DS&S growing in numbers

From The Luton Reporter: Wednesday, October 31st, 1917.

Now that the Luton and District Discharged Sailors' and Soldiers' Association has been registered under the War Charities Act as a war charity, entitled to solicit funds by public appeal, no time has been lost in soliciting for actual sympathy and support for the worthy cause which the Association has at heart.

Hitherto the Association has had to depend upon the subscriptions of the discharged men joining its ranks and the policy of cutting its coat according to its cloth financially has naturally had the effect of curtailing the scope of its useful activities.

An office has been opened at 15 Castle Street where, in the evenings, the chairman and hon. treasurer Mr Herbert W. Booth and the hon. secretary Mr W. Walker and their colleagues on the committee constitute a modest sort of information bureau, and devote their leisure time to assisting fellow-wearers of the silver badge to obtain redress for any grievances they may have.

This, however, is but the beginning of the work the Association has in mind to undertake, and it is felt that one of the essentials for such an organisation is a club which will afford adequate headquarters and provide social amenities for men whose comradeship had been cemented in the service of their country.

The Association has already made most encouraging progress. Starting with a foundation basis of just over a score of members, the numbers have in three weeks risen to over 70, and interest in the movement has been considerably stimulated by the visit received last week from Mr J. M. Hogge, the well-known Scottish MP, who has made the matter of pensions and other grievances concerning discharged servicemen a phase of war problems peculiarly his own. Mr Hogge had a very interested gathering of discharged men, under the chairmanship of Mr Herbert W. Booth, to listen to his lucid and explicit discourse at the Corn Exchange concerning the aims and objects of the movement.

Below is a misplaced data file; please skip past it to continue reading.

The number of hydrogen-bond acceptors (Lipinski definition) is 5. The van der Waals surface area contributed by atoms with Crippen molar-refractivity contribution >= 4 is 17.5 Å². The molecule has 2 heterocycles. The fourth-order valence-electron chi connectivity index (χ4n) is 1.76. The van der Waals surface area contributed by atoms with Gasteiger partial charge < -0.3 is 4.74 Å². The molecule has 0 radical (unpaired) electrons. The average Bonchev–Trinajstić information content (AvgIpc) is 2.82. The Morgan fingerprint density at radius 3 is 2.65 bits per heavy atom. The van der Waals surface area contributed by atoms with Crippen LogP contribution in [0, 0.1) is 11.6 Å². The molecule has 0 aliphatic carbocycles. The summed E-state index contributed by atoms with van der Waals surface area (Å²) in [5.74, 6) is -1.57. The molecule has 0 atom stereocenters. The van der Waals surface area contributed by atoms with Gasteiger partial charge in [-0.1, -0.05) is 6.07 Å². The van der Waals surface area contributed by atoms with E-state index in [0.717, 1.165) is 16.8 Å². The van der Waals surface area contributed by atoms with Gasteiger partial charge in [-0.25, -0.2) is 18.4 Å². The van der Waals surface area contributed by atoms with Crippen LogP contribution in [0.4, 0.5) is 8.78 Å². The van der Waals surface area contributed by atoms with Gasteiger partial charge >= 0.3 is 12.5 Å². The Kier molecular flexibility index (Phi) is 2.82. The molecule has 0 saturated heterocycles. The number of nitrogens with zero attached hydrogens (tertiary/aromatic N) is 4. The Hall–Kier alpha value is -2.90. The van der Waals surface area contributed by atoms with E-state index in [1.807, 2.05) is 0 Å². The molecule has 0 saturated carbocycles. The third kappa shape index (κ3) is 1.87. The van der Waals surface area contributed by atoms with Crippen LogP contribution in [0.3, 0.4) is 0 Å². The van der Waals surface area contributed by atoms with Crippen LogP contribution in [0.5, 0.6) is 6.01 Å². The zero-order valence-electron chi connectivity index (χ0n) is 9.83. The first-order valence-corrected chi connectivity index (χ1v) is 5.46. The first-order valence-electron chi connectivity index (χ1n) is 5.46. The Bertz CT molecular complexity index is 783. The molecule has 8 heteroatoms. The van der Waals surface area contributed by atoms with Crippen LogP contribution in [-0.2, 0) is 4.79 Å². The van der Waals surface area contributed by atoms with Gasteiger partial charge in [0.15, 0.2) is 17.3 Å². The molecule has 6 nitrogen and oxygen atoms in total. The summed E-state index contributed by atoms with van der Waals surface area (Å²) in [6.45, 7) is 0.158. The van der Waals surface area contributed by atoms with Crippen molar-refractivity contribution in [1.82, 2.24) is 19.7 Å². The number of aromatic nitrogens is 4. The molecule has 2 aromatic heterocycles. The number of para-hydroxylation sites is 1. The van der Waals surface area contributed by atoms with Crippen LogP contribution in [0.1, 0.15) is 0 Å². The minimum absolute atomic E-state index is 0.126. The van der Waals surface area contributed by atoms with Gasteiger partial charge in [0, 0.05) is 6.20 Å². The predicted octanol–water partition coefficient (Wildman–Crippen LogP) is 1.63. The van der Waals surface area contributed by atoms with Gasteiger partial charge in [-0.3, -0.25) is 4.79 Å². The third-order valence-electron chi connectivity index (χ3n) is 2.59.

Several of the points raised were remarked upon by Mr Hogge as showing the necessity of discharged men joining an organisation being tun on a strictly non-party basis.

In commendation of the appeal the Association is making to the townspeople for liberal assistance towards the provision of homely comforts of a social club, Mr Hogge urged that if the discharged men wanted a clubroom it was up to the people of Luton for whom they went into the Army to give them it.

"They were eulogistic enough when they asked you from platforms to go into the Army," he said. "Now you have come back disabled and want to cling together the people of Luton ought to tumble over each other to give you this memorial of gratitude. They have been proud of you: let them be proud of the opportunity of giving this token to the men who went into the war."

The Association has quickly secured official recognition, the Local War Pensions Committee having invited it to nominate one of its members to serve on the Disablements Sub-Committee and, is a short bill 'fathered' by Mr Hogge becomes law this Session, the Association will become entitled to representation on the War Pensions Committee itself.